But if the asker actually has already invested some effort (calculated a bit himself, searched for some specific terms) and has demonstrated that by writing down what he has achieved so far - why not helping? Then people will probably learn from it.

So:

  • Close if off-topic (nothing to do with engineering, too broad, ...)
  • Downvote if not enough (re-)search (and leave a small note explaining why if nobody else did it before)
  • Do rather not answer if clearly a very specific homework question without any effort on the side of the asker

Otherwise:

  • Answer away and upvote happily
$\endgroup$
0
$\begingroup$

With my response, I want to address some of the concerns and opinions expressed by the other answers.

Hint styled answers for homework questions. Math Stack Exchange is using this style very often. Because it has a lot of advantages for homework exercises.

  • I often here that people saying they should ask these questions to their teachers. I can only talk from my experience. Sometimes your teachers are incompetent in explaining crucial concepts. And the education system in every country can be quite different. There are many countries in which you cannot simply write the teaching assistant (TA) an E-Mail or get an appointment.
  • Another important aspect is that the internet allows to quickly get an answer/hint to a problem you are trying to solve at the moment by that I mean right now. Imagine you are trying to learn something on Friday afternoon and you don't understand it. Will you wait until Monday or later to get an appointment/answer from the TA or if you are lucky from the Professor? So answers/hints do provide a method to increase the chance that someone doesn't give up on the problem.
  • Another problem is that English is not the native language of many people, including myself. Writing a detailed question in a another language can be very challenging. A hint like answer also lowers the barriere of intercation and expresses to the op, that we are ready to help, but he will need to show some efforts.
  • The hint style answer also encourages the OP to get started with the problem. Instead of telling, give more details. If you believe it or not sometimes you simply don't know how to start the problem. Because of that, you will not even be able to express the problem in such detail which is necessary.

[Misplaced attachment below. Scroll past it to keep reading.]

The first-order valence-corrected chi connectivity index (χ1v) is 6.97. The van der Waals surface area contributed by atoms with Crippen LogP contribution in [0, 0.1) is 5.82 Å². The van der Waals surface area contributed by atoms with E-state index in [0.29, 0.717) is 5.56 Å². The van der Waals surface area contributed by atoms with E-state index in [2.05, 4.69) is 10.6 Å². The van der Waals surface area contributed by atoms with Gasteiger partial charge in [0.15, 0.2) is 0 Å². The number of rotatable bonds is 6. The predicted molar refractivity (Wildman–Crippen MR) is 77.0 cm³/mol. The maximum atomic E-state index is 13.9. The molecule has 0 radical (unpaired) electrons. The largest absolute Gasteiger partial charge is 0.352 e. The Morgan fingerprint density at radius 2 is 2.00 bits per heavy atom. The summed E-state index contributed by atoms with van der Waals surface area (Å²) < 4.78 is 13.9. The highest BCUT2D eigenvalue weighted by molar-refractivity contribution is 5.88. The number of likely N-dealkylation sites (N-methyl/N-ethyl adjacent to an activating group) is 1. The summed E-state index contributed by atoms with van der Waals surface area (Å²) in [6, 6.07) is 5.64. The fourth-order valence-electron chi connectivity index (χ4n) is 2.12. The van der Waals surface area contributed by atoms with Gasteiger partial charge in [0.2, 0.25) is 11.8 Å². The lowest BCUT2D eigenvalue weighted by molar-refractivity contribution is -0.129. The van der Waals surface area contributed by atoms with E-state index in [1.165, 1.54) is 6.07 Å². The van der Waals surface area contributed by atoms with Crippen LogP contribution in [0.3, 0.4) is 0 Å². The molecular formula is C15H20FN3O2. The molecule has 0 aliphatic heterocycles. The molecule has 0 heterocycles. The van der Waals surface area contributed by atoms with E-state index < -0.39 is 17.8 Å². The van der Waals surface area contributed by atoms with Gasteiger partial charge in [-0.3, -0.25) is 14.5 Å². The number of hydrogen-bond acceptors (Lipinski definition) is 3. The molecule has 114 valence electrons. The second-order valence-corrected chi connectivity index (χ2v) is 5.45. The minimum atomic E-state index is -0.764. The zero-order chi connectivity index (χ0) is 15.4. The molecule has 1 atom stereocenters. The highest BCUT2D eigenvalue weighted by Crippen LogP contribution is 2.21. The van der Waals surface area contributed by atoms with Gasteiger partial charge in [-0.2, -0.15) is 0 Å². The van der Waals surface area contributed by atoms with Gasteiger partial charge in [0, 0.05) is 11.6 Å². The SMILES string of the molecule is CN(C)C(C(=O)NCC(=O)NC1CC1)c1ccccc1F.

• The hint style answer also encourages other users to write an answer, without beeing required to completely explain each step. The answer can be refined, if the op still needs further assistance.
  • The following point is an observation that I have made on different SE sites. I am a user of Math Stack Exchange (MSE), Physics Stack Exchange (PSE), and Engineering Stack Exchange (ESE). All these sites have homework questions. And only at MSE (which is the only site that uses hint like answers) I often see how the OP interacts with the answering users and at the end really understands how to solve the problem. On PSE and ESE the OPs (most time first timers) get discouraged and don't respond anymore. I also tried this method in this post and the OP really tried to work on the problem until the question was closed. One could create some statistics to see if my concern is really based on statistical evidence.
  • Another concern on hint like answers was raised because they do not actually provide the full answer the question. I do not agree with this position. For example, if someone asks how can I solve this equation $x^2+x-6=0$ then giving the full answer by stating $x_{1}=2$ and $x_{2}=-3$ is a complete answer to the problem but it will be less helpful for the future, so the hint "For $ax^2+bx+c=0$ the solutions are given by $x_{1/2}=\frac{-b\pm \sqrt{b^2-4ac}}{2a}$" does provide a more useful answer.

If you answer a homework question you do not help the asker at all. He will learn less, not more by others doing his homework.

I also ask sometimes homework questions on other sites. And I learn a lot from the answers and it encourages me to further study the subject. Additionally, it is very efficient because I do not have to waste hours of trial and error.

Another aspect that was totally omitted in this discussion is that. Some people, including myself, are visiting this site to learn new things. So it is not only about the OP to be able to learn new stuff but also other users who are interested in the problem, even if it is not very well posed.

Sometimes I see homework questions and I would be glad If someone could answer them so that I see how it is possible to solve such problems. But to be quite honest I only rarely see such answers on PSE or ESE. In most cases, the first timer op asks a question receives very negative feedback and does not try to correct his question.

$\endgroup$
  • $\begingroup$ The problem with "giving hints" is that it is against the purpose of StackExchange. This site is about questions and answers. Both should be specific and self contained. Giving a hint usually only helps the original poster and no one else. Also, hints lead to massive edits/updates and questions in comments. Neither of those are good for the site. $\endgroup$ – hazzey May 9 '17 at 16:51

You must log in to answer this question.

Not the answer you're looking for? Browse other questions tagged .